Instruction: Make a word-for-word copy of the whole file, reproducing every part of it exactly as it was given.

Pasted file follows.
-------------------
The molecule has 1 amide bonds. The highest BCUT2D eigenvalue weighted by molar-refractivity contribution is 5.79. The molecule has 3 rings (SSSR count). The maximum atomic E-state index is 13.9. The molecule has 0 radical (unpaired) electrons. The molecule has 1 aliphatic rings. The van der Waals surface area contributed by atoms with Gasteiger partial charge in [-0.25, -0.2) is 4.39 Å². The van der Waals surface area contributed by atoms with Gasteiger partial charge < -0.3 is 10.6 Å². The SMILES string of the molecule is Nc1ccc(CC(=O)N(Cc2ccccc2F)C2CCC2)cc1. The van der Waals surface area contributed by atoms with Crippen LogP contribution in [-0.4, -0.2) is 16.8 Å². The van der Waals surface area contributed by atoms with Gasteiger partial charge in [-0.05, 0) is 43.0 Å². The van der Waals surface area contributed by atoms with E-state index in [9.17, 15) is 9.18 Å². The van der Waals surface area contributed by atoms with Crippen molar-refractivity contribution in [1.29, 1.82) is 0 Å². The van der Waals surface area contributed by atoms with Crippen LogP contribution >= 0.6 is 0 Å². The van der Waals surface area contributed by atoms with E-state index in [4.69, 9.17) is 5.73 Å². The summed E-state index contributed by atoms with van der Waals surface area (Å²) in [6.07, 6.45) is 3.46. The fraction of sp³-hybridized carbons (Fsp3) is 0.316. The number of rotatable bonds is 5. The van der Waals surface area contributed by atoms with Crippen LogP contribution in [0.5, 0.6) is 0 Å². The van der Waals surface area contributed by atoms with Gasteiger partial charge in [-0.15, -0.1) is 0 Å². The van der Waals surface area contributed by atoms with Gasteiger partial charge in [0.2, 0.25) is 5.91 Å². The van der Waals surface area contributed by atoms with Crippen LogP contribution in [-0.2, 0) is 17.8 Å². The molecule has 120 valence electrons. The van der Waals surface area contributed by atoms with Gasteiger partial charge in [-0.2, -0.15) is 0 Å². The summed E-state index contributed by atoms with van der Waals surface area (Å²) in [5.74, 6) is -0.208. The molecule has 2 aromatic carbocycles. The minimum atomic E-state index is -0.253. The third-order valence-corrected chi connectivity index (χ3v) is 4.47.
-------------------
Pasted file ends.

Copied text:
The molecule has 1 amide bonds. The highest BCUT2D eigenvalue weighted by molar-refractivity contribution is 5.79. The molecule has 3 rings (SSSR count). The maximum atomic E-state index is 13.9. The molecule has 0 radical (unpaired) electrons. The molecule has 1 aliphatic rings. The van der Waals surface area contributed by atoms with Gasteiger partial charge in [-0.25, -0.2) is 4.39 Å². The van der Waals surface area contributed by atoms with Gasteiger partial charge < -0.3 is 10.6 Å². The SMILES string of the molecule is Nc1ccc(CC(=O)N(Cc2ccccc2F)C2CCC2)cc1. The van der Waals surface area contributed by atoms with Crippen LogP contribution in [-0.4, -0.2) is 16.8 Å². The van der Waals surface area contributed by atoms with Gasteiger partial charge in [-0.05, 0) is 43.0 Å². The van der Waals surface area contributed by atoms with E-state index in [9.17, 15) is 9.18 Å². The van der Waals surface area contributed by atoms with Crippen molar-refractivity contribution in [1.29, 1.82) is 0 Å². The van der Waals surface area contributed by atoms with Crippen LogP contribution >= 0.6 is 0 Å². The van der Waals surface area contributed by atoms with E-state index in [4.69, 9.17) is 5.73 Å². The summed E-state index contributed by atoms with van der Waals surface area (Å²) in [6.07, 6.45) is 3.46. The fraction of sp³-hybridized carbons (Fsp3) is 0.316. The number of rotatable bonds is 5. The van der Waals surface area contributed by atoms with Crippen LogP contribution in [0.5, 0.6) is 0 Å². The van der Waals surface area contributed by atoms with Gasteiger partial charge in [-0.15, -0.1) is 0 Å². The van der Waals surface area contributed by atoms with Gasteiger partial charge in [0.2, 0.25) is 5.91 Å². The van der Waals surface area contributed by atoms with Crippen LogP contribution in [-0.2, 0) is 17.8 Å². The molecule has 120 valence electrons. The van der Waals surface area contributed by atoms with Gasteiger partial charge in [-0.2, -0.15) is 0 Å². The summed E-state index contributed by atoms with van der Waals surface area (Å²) in [5.74, 6) is -0.208. The molecule has 2 aromatic carbocycles. The minimum atomic E-state index is -0.253. The third-order valence-corrected chi connectivity index (χ3v) is 4.47.